A second and more intractable problem is the loss of divine moral standing to blame. As discussed in 2.1, moral standing to blame is (arguably) lost when the agent doing the blaming was also party to the act for which they are blaming others (Cf. Todd 2018, 40-42). Of course, we might conceivably blame ourselves for our own wrongdoing. But the very idea of divine blameworthiness is incompatible with God’s moral and metaphysical perfections. Which is to say, even if I might justly blame myself along with others, the very idea of God having done something worthy of blame is incoherent. And so it seems that at least in the case of divine blame, fault must be asymmetrical: sinners must be worthy of blame while God cannot be. Because many strict grounding accounts assume (explicitly or implicitly) that causal implication is sufficient to morally implicate God, if there are pre-human evolutionary causes of at least some sins, blame for said sins is, on that assumption, unjust. And because strict grounding accounts represent the vast majority of accounts of the origins of sin across time, location, and theological traditions, this is a remarkable consequence.

Any account of the justice of sin which relies on the strict grounding thesis will, therefore, be rendered unsustainable by either the lack of voluntariness or the loss of divine moral standing to blame. But might accounts which do not rely on the strict grounding thesis offer an alternative way to sustain asymmetrical fault and thus divine moral standing to blame?

One attempt to do just this was offered by John Calvin (Calvin 1997, 180-181). On his account divine moral standing to blame is still required, and it is still sustained through asymmetrical fault. But unlike strict grounding accounts, Calvin does not rely on a causal break between God and sinners to do so. Rather, he relies on a distinction in acts grounded in a distinction in intent (see McCann 2012, 113-132; Todd 2018, 46-49). This amounts to a double-effect account of sin: God caused and foresaw, but did not intend, sin as an unavoidable bad consequence of an otherwise praiseworthy intentional act (see Anscombe 1958, 11-12). Calvin’s solution is promising, but it depends on the controversial admissibility of the principle of double-effect as a starting assumption.

Moreover, even if the principle of double-effect is admitted generally, it is not clear that appeal to it can be made in this case. One key criterion for genuine instances of double-effect is the ill-means test: that the supposedly unintended effect is not actually a means to the intended end (Anscombe 1961, 51). Since, if it were, it would not be an unintended consequence – as intentions are inclusive of the means. For Calvin-style appeals to double-effect to succeed, the means of sin would have to be ill-suited to the divine ends. And, on Calvin’s assumed traditional natural history of the fall of Adam and Eve, this is the case. But when evolutionarily caused accounts of sin are substituted, humans look increasingly well suited to sin – at least sometimes and at least in some ways. And if, like Calvin, we think the display of justice in damnation is one of God’s ends, evolutionarily caused sin looks like a means to an end. Which is to say, sin in such cases looks like it is not a genuine double effect (see Vogler 2002, 220-21). And that would, once again, make damnation in such cases unjust. Despite its promise, the mere repetition of Calvin’s account cannot secure the justice of damnation supposing the sins in question have evolutionary causes.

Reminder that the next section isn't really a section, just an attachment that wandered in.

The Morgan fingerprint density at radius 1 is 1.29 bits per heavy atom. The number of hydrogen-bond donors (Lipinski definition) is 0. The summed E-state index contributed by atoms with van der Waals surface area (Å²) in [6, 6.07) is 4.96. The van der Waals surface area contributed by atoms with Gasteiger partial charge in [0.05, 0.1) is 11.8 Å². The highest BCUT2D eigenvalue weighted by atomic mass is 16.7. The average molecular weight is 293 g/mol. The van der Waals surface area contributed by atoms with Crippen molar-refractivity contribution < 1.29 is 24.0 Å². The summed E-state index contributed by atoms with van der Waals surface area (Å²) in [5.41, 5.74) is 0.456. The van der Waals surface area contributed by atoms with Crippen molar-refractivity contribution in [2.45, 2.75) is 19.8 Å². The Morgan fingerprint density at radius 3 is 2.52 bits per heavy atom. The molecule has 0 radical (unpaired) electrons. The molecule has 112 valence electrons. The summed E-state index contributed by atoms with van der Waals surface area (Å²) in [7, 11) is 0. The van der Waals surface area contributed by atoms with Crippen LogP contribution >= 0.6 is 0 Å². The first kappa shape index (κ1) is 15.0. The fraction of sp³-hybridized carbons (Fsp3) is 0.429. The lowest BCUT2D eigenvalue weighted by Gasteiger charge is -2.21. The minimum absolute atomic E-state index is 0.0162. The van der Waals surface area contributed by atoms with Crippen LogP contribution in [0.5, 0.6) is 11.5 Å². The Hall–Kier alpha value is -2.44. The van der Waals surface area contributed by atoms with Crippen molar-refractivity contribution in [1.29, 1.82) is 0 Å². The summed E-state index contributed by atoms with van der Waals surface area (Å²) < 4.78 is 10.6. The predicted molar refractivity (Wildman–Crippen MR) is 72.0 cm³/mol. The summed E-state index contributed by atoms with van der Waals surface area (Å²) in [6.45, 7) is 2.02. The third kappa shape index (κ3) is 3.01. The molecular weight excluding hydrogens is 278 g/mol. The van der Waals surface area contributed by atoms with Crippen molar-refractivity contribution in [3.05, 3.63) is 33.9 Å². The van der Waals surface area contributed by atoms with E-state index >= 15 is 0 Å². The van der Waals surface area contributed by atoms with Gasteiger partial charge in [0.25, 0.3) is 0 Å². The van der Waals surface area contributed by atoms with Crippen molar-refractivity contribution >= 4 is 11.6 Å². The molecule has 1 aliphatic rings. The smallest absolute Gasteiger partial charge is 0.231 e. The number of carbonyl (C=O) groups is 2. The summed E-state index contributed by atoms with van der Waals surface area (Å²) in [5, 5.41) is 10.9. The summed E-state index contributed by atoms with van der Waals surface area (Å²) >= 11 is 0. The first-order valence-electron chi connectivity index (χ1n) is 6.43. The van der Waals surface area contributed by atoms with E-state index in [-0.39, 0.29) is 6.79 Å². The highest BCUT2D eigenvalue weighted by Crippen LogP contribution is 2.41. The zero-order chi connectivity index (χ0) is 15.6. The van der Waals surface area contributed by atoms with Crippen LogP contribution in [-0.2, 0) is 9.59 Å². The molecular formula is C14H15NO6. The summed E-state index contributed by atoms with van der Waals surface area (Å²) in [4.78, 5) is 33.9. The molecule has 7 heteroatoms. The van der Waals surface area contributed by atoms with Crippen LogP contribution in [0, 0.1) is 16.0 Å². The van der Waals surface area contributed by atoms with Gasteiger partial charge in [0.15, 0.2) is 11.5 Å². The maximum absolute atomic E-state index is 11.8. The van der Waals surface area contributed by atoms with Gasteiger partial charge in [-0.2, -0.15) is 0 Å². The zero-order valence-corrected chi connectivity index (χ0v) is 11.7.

We can see then that multiple strategies are available to dissolve the puzzle at hand. Despite their complexity, the solutions available all reduce to the following options: one, contest the science (either the natural history, the primatology, or the theory of inherited tendencies to, for instance, kill); two, contest or modify the voluntariness and/or moral standing to blame criteria; or three, abandon damnation for at least those sins which have evolutionary causes. Scholarly attitudes at the moment seem to follow this ranking in order from most popular to least popular solution to the puzzle. But whether theologians choose to abandon damnation as just deserts for incontestable sins, contest millennia-old criteria of just blame, or spar with increasingly well-supported findings from natural science in an effort to support a prior doctrinal commitment, none come without burdens.

4. Conclusion

The puzzle at hand, whether it is just for God to damn for sins which have evolutionary causes, was raised by the threatened displacement of older accounts of the origins of sin with at least a partial evolutionary causal story. This evolutionary story was supported by primatological field data combined with basic principles of inheritance. Because older accounts of sin do important theological work, when they are replaced or modified, the work they do is changed or lost.

Many accounts of the origins of sin either explicitly or tacitly advance a strict grounding thesis of the origins of sin. This thesis secures sinners’ blameworthiness but guards God against the same blame by causally disconnecting God from sin. Even accounts like Calvin’s, which do not rely on the strict grounding thesis, nevertheless rely on a roughly traditional story of the origins of sin in order to secure asymmetrical fault. Unless sinners can be blamed, and unless God also enjoys moral standing to do the blaming, God cannot justly damn for the relevant sins.

This puzzle is not only a challenge to accounts of damnation. It also raises broader questions about justice, evil, divine action, human responsibility, and even the meaning and application of related concepts like forgiveness, mercy, and atonement. Some have even argued that, if true, the idea of evolutionarily caused sin even raises fundamental metaphysical and metaethical doubts about the goodness of creation – and therefore about the goodness of God (see Smith 2017). However, just as with the scientific findings that partly generate the puzzle, the necessity of these consequences and their entailments remains a live topic of debate.


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Pedersen, Daniel J. 2021. “Is it Just for God to Damn for Sins which have Evolutionary Causes?” Theological Puzzles (Issue 1).